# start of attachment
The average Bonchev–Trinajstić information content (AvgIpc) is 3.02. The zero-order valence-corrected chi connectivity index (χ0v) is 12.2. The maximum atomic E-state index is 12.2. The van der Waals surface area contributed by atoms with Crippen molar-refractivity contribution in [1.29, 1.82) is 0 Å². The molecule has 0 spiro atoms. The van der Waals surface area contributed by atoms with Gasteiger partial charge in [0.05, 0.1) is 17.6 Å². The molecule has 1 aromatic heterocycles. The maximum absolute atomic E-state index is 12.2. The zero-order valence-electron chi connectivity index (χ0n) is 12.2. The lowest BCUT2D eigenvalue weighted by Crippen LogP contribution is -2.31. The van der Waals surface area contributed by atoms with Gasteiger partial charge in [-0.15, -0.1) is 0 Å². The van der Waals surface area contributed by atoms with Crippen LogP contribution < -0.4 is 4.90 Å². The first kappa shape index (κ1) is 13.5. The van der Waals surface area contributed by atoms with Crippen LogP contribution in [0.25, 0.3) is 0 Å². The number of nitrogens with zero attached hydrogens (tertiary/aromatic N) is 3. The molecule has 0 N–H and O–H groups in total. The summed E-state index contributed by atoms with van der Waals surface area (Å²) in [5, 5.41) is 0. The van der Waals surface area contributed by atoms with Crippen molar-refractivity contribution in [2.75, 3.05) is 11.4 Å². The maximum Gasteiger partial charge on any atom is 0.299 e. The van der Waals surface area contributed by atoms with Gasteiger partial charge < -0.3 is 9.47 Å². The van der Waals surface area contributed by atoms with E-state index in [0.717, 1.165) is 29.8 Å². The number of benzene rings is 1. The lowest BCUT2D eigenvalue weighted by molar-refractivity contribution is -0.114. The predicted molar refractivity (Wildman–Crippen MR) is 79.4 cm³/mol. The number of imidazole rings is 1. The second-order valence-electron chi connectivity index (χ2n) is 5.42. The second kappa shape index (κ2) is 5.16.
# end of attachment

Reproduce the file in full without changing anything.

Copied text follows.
The average Bonchev–Trinajstić information content (AvgIpc) is 3.02. The zero-order valence-corrected chi connectivity index (χ0v) is 12.2. The maximum atomic E-state index is 12.2. The van der Waals surface area contributed by atoms with Crippen molar-refractivity contribution in [1.29, 1.82) is 0 Å². The molecule has 0 spiro atoms. The van der Waals surface area contributed by atoms with Gasteiger partial charge in [0.05, 0.1) is 17.6 Å². The molecule has 1 aromatic heterocycles. The maximum absolute atomic E-state index is 12.2. The zero-order valence-electron chi connectivity index (χ0n) is 12.2. The lowest BCUT2D eigenvalue weighted by Crippen LogP contribution is -2.31. The van der Waals surface area contributed by atoms with Gasteiger partial charge in [-0.15, -0.1) is 0 Å². The van der Waals surface area contributed by atoms with Crippen LogP contribution < -0.4 is 4.90 Å². The first kappa shape index (κ1) is 13.5. The van der Waals surface area contributed by atoms with Crippen LogP contribution in [0.25, 0.3) is 0 Å². The number of nitrogens with zero attached hydrogens (tertiary/aromatic N) is 3. The molecule has 0 N–H and O–H groups in total. The summed E-state index contributed by atoms with van der Waals surface area (Å²) in [5, 5.41) is 0. The van der Waals surface area contributed by atoms with Crippen molar-refractivity contribution in [2.75, 3.05) is 11.4 Å². The maximum Gasteiger partial charge on any atom is 0.299 e. The van der Waals surface area contributed by atoms with Gasteiger partial charge < -0.3 is 9.47 Å². The van der Waals surface area contributed by atoms with E-state index in [0.717, 1.165) is 29.8 Å². The number of benzene rings is 1. The lowest BCUT2D eigenvalue weighted by molar-refractivity contribution is -0.114. The predicted molar refractivity (Wildman–Crippen MR) is 79.4 cm³/mol. The number of imidazole rings is 1. The second-order valence-electron chi connectivity index (χ2n) is 5.42. The second kappa shape index (κ2) is 5.16.